Allison Aubrey

Allison Aubrey is a correspondent for NPR News, where her stories can be heard on Morning Edition and All Things Considered. She's also a contributor to the PBS NewsHour and is one of the hosts of NPR's Life Kit.

Along with her NPR science desk colleagues, Aubrey is the winner of a 2019 Gracie Award. She is the recipient of a 2018 James Beard broadcast award for her coverage of 'Food As Medicine.' Aubrey is also a 2016 winner of a James Beard Award in the category of "Best TV Segment" for a PBS/NPR collaboration. The series of stories included an investigation of the link between pesticides and the decline of bees and other pollinators, and a two-part series on food waste. In 2013, Aubrey won a Gracie Award with her colleagues on The Salt, NPR's food vertical. They also won a 2012 James Beard Award for best food blog. In 2009, Aubrey was awarded the American Society for Nutrition's Media Award for her reporting on food and nutrition. She was honored with the 2006 National Press Club Award for Consumer Journalism in radio and earned a 2005 Medical Evidence Fellowship by the Massachusetts Institute of Technology and the Knight Foundation. In 2009-2010, she was a Kaiser Media Fellow.

Joining NPR in 2003 as a general assignment reporter, Aubrey spent five years covering environmental policy, as well as contributing to coverage of Washington, D.C., for NPR's National Desk. She also hosted NPR's Tiny Desk Kitchen video series.

Before coming to NPR, Aubrey was a reporter for the PBS NewsHour and a producer for C-SPAN's Presidential election coverage.

Aubrey received her Bachelor of Arts degree from Denison University in Granville, Ohio, and a Master of Arts degree from Georgetown University in Washington, D.C.

There's nothing magical about the number 10,000.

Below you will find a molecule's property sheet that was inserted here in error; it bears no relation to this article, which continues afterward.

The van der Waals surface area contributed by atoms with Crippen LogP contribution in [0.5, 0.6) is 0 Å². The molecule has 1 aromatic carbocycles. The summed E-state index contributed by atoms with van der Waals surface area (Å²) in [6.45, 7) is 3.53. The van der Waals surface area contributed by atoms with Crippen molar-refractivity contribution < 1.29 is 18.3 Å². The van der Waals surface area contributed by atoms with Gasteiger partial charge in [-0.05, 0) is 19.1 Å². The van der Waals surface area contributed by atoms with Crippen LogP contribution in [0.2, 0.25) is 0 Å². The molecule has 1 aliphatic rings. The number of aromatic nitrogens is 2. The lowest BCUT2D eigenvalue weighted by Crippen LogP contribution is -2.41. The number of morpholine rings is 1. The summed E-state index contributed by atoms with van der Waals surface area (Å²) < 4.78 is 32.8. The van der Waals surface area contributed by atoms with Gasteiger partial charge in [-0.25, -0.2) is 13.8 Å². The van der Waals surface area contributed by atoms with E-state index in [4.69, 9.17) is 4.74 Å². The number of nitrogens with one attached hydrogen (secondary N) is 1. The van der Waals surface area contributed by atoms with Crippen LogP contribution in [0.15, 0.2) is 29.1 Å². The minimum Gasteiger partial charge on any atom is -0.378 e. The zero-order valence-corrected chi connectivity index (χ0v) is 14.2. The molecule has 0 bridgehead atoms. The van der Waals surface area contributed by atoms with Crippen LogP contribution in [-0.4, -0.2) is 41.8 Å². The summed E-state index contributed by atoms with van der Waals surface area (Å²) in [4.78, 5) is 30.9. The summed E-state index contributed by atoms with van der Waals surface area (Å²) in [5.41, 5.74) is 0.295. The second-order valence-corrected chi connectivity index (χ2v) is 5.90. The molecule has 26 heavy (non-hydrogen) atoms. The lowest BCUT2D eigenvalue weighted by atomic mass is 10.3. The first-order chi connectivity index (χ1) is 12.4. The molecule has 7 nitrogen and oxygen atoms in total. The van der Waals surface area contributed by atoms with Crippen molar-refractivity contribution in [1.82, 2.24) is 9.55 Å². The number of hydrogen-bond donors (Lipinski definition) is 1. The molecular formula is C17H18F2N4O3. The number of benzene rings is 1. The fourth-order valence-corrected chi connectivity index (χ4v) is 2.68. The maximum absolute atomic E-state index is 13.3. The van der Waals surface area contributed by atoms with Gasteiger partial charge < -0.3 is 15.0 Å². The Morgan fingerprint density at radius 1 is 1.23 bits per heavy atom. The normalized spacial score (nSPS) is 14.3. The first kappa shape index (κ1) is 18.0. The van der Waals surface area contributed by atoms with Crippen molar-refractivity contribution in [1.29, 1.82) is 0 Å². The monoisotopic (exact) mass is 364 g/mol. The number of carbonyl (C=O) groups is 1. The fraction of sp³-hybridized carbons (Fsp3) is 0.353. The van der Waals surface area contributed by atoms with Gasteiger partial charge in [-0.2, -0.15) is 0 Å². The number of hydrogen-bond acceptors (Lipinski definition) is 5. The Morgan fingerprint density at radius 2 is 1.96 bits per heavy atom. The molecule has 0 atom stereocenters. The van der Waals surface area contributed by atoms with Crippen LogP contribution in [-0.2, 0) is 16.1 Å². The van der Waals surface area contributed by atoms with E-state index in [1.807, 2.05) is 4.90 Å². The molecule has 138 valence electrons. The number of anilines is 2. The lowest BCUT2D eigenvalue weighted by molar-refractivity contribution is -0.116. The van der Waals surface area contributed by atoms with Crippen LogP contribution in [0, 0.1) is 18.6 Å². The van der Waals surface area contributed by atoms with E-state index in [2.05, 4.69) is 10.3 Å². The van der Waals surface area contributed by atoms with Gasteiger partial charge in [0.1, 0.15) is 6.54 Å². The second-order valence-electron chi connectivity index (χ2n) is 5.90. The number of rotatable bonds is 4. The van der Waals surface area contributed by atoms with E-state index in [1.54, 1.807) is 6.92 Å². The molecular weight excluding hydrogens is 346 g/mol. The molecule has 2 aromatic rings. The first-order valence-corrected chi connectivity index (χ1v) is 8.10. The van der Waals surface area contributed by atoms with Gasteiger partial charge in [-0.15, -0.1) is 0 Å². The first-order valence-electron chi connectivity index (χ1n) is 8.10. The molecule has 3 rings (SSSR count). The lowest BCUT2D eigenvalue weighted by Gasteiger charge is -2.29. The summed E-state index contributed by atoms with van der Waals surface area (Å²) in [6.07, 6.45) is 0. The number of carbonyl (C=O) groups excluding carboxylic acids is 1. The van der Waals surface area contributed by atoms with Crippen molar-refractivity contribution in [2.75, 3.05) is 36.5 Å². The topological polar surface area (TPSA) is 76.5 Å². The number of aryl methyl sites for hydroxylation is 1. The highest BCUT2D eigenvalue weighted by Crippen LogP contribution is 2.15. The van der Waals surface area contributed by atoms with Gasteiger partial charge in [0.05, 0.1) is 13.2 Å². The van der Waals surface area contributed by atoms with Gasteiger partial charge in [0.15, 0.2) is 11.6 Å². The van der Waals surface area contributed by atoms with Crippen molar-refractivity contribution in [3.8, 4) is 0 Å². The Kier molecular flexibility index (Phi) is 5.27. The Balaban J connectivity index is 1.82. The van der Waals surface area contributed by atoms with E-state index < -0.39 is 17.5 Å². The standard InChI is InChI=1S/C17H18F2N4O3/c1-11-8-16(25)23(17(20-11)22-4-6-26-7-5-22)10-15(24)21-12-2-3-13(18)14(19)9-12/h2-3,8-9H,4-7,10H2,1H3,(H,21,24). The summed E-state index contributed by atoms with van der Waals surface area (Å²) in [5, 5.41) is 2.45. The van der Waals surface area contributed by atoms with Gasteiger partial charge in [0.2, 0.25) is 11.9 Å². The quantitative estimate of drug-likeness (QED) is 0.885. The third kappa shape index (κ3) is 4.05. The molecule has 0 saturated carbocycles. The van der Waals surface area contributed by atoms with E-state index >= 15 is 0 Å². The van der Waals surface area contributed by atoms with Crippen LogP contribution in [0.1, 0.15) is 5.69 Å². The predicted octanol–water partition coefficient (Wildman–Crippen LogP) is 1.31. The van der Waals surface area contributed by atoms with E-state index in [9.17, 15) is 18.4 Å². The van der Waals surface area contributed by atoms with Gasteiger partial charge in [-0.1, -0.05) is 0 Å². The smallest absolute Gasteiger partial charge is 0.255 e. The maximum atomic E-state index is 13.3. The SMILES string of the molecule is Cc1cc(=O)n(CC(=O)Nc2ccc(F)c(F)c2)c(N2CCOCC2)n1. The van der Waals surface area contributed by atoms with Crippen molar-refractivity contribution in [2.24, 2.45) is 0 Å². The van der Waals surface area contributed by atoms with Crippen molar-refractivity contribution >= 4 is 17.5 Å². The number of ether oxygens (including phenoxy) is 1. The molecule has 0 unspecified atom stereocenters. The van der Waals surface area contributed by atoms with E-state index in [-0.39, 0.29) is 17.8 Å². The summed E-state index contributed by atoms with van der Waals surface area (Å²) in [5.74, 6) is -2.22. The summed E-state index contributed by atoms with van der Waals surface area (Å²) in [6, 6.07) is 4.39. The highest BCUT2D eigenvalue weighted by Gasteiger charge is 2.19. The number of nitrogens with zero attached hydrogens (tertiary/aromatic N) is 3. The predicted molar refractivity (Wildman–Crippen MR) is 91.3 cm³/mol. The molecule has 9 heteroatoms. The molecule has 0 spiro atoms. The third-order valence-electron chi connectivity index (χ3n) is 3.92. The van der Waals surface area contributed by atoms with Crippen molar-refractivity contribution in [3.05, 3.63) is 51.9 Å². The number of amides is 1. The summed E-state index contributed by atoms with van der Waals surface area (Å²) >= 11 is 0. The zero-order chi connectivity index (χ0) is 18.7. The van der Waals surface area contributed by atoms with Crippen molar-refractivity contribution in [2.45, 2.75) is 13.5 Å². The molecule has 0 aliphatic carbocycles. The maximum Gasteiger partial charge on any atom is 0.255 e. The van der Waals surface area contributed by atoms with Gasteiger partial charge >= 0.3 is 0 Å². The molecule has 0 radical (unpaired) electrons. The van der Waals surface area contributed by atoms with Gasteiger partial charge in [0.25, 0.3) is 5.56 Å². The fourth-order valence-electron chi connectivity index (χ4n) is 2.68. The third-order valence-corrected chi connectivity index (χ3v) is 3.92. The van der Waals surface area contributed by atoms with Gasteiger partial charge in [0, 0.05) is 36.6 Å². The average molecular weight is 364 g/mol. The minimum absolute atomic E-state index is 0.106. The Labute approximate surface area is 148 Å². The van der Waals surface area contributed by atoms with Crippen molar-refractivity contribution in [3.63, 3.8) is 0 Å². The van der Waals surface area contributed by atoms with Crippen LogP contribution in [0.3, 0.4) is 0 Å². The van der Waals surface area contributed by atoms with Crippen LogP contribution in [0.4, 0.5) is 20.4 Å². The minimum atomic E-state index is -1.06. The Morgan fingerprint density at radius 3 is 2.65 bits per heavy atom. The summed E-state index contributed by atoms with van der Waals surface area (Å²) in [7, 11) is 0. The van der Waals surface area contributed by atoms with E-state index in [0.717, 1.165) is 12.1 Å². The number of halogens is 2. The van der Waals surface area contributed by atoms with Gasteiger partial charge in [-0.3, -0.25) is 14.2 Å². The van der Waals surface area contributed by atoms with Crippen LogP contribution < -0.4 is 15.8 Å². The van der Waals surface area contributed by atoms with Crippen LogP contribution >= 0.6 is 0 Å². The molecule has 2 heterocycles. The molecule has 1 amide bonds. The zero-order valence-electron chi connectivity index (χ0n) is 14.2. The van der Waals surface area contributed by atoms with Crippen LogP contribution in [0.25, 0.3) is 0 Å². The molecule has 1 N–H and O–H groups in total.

In fact, the idea of walking at least 10,000 steps a day for health goes back decades to a marketing campaign launched in Japan to promote a pedometer. And, in subsequent years, it was adopted in the U.S. as a goal to promote good health. It's often the default setting on fitness trackers, but what's it really based on?

"The original basis of the number was not scientifically determined," says researcher I-Min Lee of Brigham and Women's Hospital.

The Food and Drug Administration sent a letter to the food industry on Thursday, urging companies to get behind the initiative to standardize the use of the phrase "best if used by" on packaged food labels.

Almost everyone gossips.

And a new study finds that people spend about 52 minutes per day, on average, talking to someone about someone else who is not present.

But here's the surprise: Despite the assumption that most gossip is trash talk, the study finds that the vast majority of gossip is nonjudgmental chitchat.

Feel like you're living under a rain cloud? Life not going your way? Lots of us have a bit of Eeyore's angst and gloom.

But here's the good news (sorry to be so cheery): You can be taught to have a more positive attitude. And — if you work at it — a positive outlook can lead to less anxiety and depression.

Measles is on the rise again, all around the globe.

Though the number of people affected in the U.S. is still relatively low compared with the countries hardest hit, there are a record number of U.S. measles cases — more than 700, so far, in 2019, according to the CDC — the highest since the disease was eliminated in the U.S. back in 2000.

An estimated 40% of adults in the U.S. snore. And, men, you tend to out-snore women. (Yes, this may explain why you get kicked or shoved at night!)

And despite the myth that snoring is a sign of deep sleep, there's really no upside to it.

Work Stress. Home Stress. Financial Stress.

The toll of chronic stress isn't limited to emotional suffering. High stress can set the stage for heart disease.

In fact, research shows that those of us who perceive a lot of stress in our lives are at higher risk of heart attacks and other cardiovascular problems over the long term.

Sneezing, runny nose, congestion, or irritated eyes? Yes, we hear you: The misery of seasonal allergies is real. A lot of people find temporary relief with over-the-counter medications, but these don't treat the cause.

As we head into grass pollen season over the next few months, here's an option to consider: Many allergists now prescribe immunotherapy tablets, which work in the same way as allergy shots, to some of their patients with grass allergies.

About 11 million deaths a year are linked to poor diet around the globe.

What's driving this? As a planet we don't eat enough healthy foods including whole grains, nuts, seeds, fruits and vegetables. At the same time, we consume too many sugary drinks, too much salt and too much processed meat.

It's long been known that air pollution influences the risk — and severity — of asthma. Now, there's emerging evidence that diet can play a role, too.

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